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Culturally significant fisheries: keystones for management of freshwater social-ecological systems

Mae Noble, Fenner School of Environment and Society, The Australian National University
Phil Duncan, Gamilaroi Traditional Owner, NSW Aboriginal Land Council
Darren Perry, Murray Lower Darling Rivers Indigenous Nations
Kerry Prosper, Paq'tnekek Mi'kmaq First Nations
Denis Rose, Gunditj Mirring Traditional Owners Aboriginal Corporation
Stephan Schnierer, School of Environment, Science and Engineering, Southern Cross University
Gail Tipa, Tipa and Associates Ltd.
Erica Williams, National Institute of Water and Atmospheric Research
Rene Woods, National Cultural Flows Program; Murray Lower Darling River Indigenous Nations
Jamie Pittock, Fenner School of Environment and Society, The Australian National University

DOI: http://dx.doi.org/10.5751/ES-08353-210222

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Abstract

Indigenous peoples of North America, Australia, and New Zealand have a long tradition of harvesting freshwater animals. Over generations of reliance and subsistence harvesting, Indigenous peoples have acquired a profound understanding of these freshwater animals and ecosystems that have become embedded within their cultural identity. We have identified trans-Pacific parallels in the cultural significance of several freshwater animal groups, such as eels, other finfish, bivalves, and crayfish, to Indigenous peoples and their understanding and respect for the freshwater ecosystems on which their community survival depends. In recognizing such cultural connections, we found that non-Indigenous peoples can appreciate the deep significance of freshwater animals to Indigenous peoples and integrate Indigenous stewardship and Indigenous ecological knowledge into effective comanagement strategies for sustainable freshwater fisheries, such as Indigenous rangers, research partnerships, and Indigenous Protected Areas. Given that many of these culturally significant freshwater species also play key ecological roles in freshwater ecosystems, their recognition and prioritization in management and monitoring approaches should help sustain the health and well-being of both the social and ecological components of freshwater ecosystems.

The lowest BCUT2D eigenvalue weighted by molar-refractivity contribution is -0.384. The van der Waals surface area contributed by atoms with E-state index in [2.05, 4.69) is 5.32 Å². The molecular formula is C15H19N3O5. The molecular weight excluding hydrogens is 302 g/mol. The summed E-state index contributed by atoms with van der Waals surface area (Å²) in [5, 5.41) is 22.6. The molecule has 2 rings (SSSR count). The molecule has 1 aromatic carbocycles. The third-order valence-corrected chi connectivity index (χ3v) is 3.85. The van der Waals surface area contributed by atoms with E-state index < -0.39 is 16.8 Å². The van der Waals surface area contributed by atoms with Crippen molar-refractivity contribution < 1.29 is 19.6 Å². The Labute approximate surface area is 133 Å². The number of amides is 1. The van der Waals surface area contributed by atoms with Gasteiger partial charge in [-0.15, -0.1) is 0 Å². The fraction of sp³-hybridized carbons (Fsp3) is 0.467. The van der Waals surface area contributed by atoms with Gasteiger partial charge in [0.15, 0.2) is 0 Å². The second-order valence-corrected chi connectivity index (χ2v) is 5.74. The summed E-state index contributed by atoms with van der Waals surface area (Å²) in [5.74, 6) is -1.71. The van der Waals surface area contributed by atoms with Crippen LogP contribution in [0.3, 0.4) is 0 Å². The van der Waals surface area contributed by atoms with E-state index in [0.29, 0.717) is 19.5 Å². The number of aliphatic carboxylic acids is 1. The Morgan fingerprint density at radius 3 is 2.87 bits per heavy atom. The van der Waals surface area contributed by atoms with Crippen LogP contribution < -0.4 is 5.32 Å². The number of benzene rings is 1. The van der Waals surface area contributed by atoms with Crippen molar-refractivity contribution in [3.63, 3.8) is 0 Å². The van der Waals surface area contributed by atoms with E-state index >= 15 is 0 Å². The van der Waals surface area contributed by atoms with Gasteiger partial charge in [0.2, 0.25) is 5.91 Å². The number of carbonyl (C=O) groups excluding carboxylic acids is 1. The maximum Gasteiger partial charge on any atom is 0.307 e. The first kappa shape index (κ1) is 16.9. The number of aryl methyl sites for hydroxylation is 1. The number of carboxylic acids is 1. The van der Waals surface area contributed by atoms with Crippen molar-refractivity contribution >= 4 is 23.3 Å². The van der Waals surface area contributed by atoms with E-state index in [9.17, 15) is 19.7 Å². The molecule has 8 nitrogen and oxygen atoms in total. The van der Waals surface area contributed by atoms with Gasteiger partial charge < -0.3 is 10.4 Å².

Key words

adaptive freshwater management; aquatic resources; bivalve; comanagement; crayfish; cultural keystone species; eel; Indigenous ecological knowledge; Indigenous water rights; lamprey; salmon; social-ecological resilience

Copyright © 2016 by the author(s). Published here under license by The Resilience Alliance. This article  is under a Creative Commons Attribution-NonCommercial 4.0 International License.  You may share and adapt the work for noncommercial purposes provided the original author and source are credited, you indicate whether any changes were made, and you include a link to the license.

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Ecology and Society. ISSN: 1708-3087